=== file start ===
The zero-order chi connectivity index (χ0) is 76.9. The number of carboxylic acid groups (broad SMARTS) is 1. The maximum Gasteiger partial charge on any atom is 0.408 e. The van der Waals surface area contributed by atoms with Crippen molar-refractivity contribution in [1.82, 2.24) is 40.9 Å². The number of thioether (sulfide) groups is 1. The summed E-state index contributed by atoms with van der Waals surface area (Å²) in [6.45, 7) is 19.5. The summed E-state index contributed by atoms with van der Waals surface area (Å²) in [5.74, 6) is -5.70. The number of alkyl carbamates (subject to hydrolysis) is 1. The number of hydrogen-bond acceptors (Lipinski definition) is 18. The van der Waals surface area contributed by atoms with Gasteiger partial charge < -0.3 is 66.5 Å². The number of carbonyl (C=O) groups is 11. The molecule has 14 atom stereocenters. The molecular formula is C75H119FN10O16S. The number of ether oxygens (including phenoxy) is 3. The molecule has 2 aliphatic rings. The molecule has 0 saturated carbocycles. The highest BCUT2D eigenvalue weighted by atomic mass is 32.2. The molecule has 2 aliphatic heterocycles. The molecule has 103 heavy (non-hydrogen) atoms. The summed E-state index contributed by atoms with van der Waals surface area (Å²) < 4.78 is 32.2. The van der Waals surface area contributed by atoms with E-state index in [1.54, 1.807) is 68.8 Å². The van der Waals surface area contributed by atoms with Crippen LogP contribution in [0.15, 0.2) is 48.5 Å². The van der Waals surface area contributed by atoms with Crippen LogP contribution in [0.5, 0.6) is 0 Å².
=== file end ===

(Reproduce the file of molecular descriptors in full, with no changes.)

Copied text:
The zero-order chi connectivity index (χ0) is 76.9. The number of carboxylic acid groups (broad SMARTS) is 1. The maximum Gasteiger partial charge on any atom is 0.408 e. The van der Waals surface area contributed by atoms with Crippen molar-refractivity contribution in [1.82, 2.24) is 40.9 Å². The number of thioether (sulfide) groups is 1. The summed E-state index contributed by atoms with van der Waals surface area (Å²) in [6.45, 7) is 19.5. The summed E-state index contributed by atoms with van der Waals surface area (Å²) in [5.74, 6) is -5.70. The number of alkyl carbamates (subject to hydrolysis) is 1. The number of hydrogen-bond acceptors (Lipinski definition) is 18. The van der Waals surface area contributed by atoms with Gasteiger partial charge < -0.3 is 66.5 Å². The number of carbonyl (C=O) groups is 11. The molecule has 14 atom stereocenters. The molecular formula is C75H119FN10O16S. The number of ether oxygens (including phenoxy) is 3. The molecule has 2 aliphatic rings. The molecule has 0 saturated carbocycles. The highest BCUT2D eigenvalue weighted by atomic mass is 32.2. The molecule has 2 aliphatic heterocycles. The molecule has 103 heavy (non-hydrogen) atoms. The summed E-state index contributed by atoms with van der Waals surface area (Å²) < 4.78 is 32.2. The van der Waals surface area contributed by atoms with E-state index in [1.54, 1.807) is 68.8 Å². The van der Waals surface area contributed by atoms with Crippen LogP contribution in [0.15, 0.2) is 48.5 Å². The van der Waals surface area contributed by atoms with Crippen LogP contribution in [0.5, 0.6) is 0 Å².